The curving walls in this next room have the same polygonal pattern as the ground floor, but the colors are no longer of the sea; they’re a warm brown. Note that the window shown in the first two pictures below is not planar; the wood frame curves into the room.
There are some surprising details in this room – that mirror/cabinet, for example – but the most notable feature is the cozy, secluded, intimate fireplace alcove that can accommodate just a few people. As we exit this room through a beautiful three dimensional door – the last picture above – notice the door visible behind it!
The next room has one of those “boney” windows overlooking the Passeig de Gracia, shown below. The window and its wood surround are amazing. Vying for attention is this
particularly beautiful 3-dimensional door leading into the next room. Not only is it a 3-D door, it’s amazingly a 3-D folding door! Designing that to fit properly sounds challenging! Like doors and windows in other areas of the house, this organically shaped oak beauty is topped by a header with inset panes of patterned stained glass; it’s also shown (first picture below) from the other side. This door, and another on the opposite side of the middle room, can fold back to create a single light-filled space out of the three rooms.
Before going into that major middle room, let me give you a wider view of these two rooms from a picture I borrowed from the internet, shown above. Together, this main suite of rooms is an exciting, light-filled space with wide wall-to-wall and floor-to-ceiling-high views of Barcelona’s most fashionable street. I would call it a reverse shop-window display, flaunting its location. Then, walking into that central room … well; the windows aren’t the only items of interest! The ceiling is a veritable whirlpool; a wavy allusion to the
sea? I should remind you that Gaudí renovated this house in 1904; most houses look dated after 100 years. I think you’ll agree – not this one.
Details from other rooms are shown below.
The main floor also contains a courtyard, which is accessed from the room shown below. The room has an interesting ceiling (second picture) – perhaps representing a drop of fluid landing in a pool? This room also has a number of inventive references to the sea.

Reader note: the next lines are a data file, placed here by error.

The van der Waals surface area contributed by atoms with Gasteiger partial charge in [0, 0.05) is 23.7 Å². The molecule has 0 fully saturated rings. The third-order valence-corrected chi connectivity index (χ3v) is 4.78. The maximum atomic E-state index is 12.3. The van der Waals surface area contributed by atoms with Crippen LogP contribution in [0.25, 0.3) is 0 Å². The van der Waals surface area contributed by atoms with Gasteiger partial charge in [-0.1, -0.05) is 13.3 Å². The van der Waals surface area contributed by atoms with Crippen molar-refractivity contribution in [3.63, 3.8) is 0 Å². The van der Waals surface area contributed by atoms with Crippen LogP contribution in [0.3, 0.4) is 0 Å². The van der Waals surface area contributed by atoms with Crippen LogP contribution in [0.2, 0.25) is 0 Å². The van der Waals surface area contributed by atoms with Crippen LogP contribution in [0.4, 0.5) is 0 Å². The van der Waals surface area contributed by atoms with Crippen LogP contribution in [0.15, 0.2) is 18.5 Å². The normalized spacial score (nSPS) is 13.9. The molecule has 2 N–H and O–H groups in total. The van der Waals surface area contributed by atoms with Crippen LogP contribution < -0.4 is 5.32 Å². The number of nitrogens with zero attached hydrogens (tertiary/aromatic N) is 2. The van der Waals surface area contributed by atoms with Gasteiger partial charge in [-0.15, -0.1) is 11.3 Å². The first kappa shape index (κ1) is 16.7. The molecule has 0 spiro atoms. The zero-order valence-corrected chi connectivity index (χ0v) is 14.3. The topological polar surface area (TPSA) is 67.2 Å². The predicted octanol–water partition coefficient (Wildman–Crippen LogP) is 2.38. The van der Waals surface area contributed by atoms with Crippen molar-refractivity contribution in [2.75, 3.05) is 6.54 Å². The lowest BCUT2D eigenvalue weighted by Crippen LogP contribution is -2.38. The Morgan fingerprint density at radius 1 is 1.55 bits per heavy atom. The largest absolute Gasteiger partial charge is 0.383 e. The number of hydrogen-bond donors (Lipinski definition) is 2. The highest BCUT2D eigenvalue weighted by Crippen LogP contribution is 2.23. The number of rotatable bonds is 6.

The door to the courtyard is almost blocked by columns; a barrier between sea and land? The courtyard itself is a little disappointing; it’s attractive enough, but it’s close to normal
in a house that, everyplace else, is anything but!
The loft of this house is also unusual, with sixty arches that create a space resembling the rib cage of an animal – perhaps the rib cage of the dragon whose backbone arches over the
roof? The loft was originally a service area for the upstairs tenants, containing laundry rooms and storage areas. It’s beautiful in its simplicity of form and all-pervading light.
And now the interesting roof! The roof terrace is one of the more popular features of the house due to its famous dragon design. The arch of the roof resembles the spine of a dragon, a perception enhanced by the ceramic roof tiles that suggest reptilian skin. The
tiles have a metallic sheen to simulate the varying scales of the beast, with the color grading from green on the right side to deep blue and violet in the center, and then going to red and pink on the left side. Alas, in the failing light, I can’t capture how vibrant it is. The roof also has four sets of sinuous and beautifully tiled chimneys that suggest bunches of mushrooms. They’re absolutely beautiful, with gorgeous patterns; but they’re also very
functional, designed to keep smoke from blowing back down the chimney.
Gaudí was a control guy, not unlike Charles Rennie Mackintosh in Glasgow, the subject of an earlier blog (Glasgow I, The City). In addition to designing the building, Gaudí also designed furniture for it; and as you might imagine, it’s also pretty fabulous! Some examples were on display.
We’ll end this post with a walk back to the main floor – night is falling fast. That room is
pretty again, in a new light.
So we end the tour of this fascinating house! It was built in 1904, and today I think it’s still ahead of its time. It is truly weird – and compelling, and beautiful, and captivating. Inventiveness is absolutely everywhere, and masterfully done. We’d live there in a minute! If this was your introduction to Gaudí, you’re in for a treat – we’ll be doing two more posts featuring him, including our final Barcelona post on his amazing and almost finished cathedral, the Sagrada Familia.
Next post – let’s do a short one; just one building, basically just one room. It’s the Catalan Concert Hall. We’ll call it Barcelona IV: Palau de la Musica Catalana. Here’s a preview. Don’t miss it!
[…] buildings, and it’s much darker and more Neo-Gothic than his later work (see earlier post, Barcelona III – Casa Batlló). Gaudí design is always fascinating; this is his darkest work, so let’s have a […]